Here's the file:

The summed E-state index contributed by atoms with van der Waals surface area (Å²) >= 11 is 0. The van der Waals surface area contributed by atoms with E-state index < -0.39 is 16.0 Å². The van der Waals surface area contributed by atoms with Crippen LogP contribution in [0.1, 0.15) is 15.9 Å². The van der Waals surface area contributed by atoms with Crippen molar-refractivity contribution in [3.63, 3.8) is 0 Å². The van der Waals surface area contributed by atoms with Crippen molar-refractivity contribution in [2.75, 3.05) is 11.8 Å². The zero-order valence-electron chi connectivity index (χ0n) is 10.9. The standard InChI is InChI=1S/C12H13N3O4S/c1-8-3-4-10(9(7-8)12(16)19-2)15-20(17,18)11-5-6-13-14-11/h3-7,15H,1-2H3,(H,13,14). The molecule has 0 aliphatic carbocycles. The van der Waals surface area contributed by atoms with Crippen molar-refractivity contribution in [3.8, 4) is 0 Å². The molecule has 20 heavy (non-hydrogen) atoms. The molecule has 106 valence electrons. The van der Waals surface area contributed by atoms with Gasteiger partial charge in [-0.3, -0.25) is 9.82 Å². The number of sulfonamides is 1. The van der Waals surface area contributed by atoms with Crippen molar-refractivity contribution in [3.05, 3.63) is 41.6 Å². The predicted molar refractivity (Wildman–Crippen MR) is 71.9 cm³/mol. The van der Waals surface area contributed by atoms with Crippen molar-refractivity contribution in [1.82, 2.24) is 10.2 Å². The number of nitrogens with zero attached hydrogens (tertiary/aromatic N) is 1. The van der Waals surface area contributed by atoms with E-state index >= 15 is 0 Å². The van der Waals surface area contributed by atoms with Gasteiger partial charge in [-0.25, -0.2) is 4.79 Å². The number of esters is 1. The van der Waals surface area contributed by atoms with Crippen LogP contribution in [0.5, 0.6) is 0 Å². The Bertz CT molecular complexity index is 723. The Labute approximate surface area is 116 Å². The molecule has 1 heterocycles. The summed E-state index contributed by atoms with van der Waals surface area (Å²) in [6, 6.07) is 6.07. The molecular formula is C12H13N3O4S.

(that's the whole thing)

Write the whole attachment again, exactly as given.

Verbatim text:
The summed E-state index contributed by atoms with van der Waals surface area (Å²) >= 11 is 0. The van der Waals surface area contributed by atoms with E-state index < -0.39 is 16.0 Å². The van der Waals surface area contributed by atoms with Crippen LogP contribution in [0.1, 0.15) is 15.9 Å². The van der Waals surface area contributed by atoms with Crippen molar-refractivity contribution in [3.63, 3.8) is 0 Å². The van der Waals surface area contributed by atoms with Crippen molar-refractivity contribution in [2.75, 3.05) is 11.8 Å². The zero-order valence-electron chi connectivity index (χ0n) is 10.9. The standard InChI is InChI=1S/C12H13N3O4S/c1-8-3-4-10(9(7-8)12(16)19-2)15-20(17,18)11-5-6-13-14-11/h3-7,15H,1-2H3,(H,13,14). The molecule has 0 aliphatic carbocycles. The van der Waals surface area contributed by atoms with Crippen molar-refractivity contribution in [3.8, 4) is 0 Å². The molecule has 20 heavy (non-hydrogen) atoms. The molecule has 106 valence electrons. The van der Waals surface area contributed by atoms with Gasteiger partial charge in [-0.3, -0.25) is 9.82 Å². The number of sulfonamides is 1. The van der Waals surface area contributed by atoms with Crippen molar-refractivity contribution in [3.05, 3.63) is 41.6 Å². The predicted molar refractivity (Wildman–Crippen MR) is 71.9 cm³/mol. The van der Waals surface area contributed by atoms with Crippen molar-refractivity contribution in [1.82, 2.24) is 10.2 Å². The number of nitrogens with zero attached hydrogens (tertiary/aromatic N) is 1. The van der Waals surface area contributed by atoms with E-state index >= 15 is 0 Å². The van der Waals surface area contributed by atoms with Gasteiger partial charge in [-0.25, -0.2) is 4.79 Å². The number of esters is 1. The van der Waals surface area contributed by atoms with Crippen LogP contribution in [0.5, 0.6) is 0 Å². The Bertz CT molecular complexity index is 723. The Labute approximate surface area is 116 Å². The molecule has 1 heterocycles. The summed E-state index contributed by atoms with van der Waals surface area (Å²) in [6, 6.07) is 6.07. The molecular formula is C12H13N3O4S.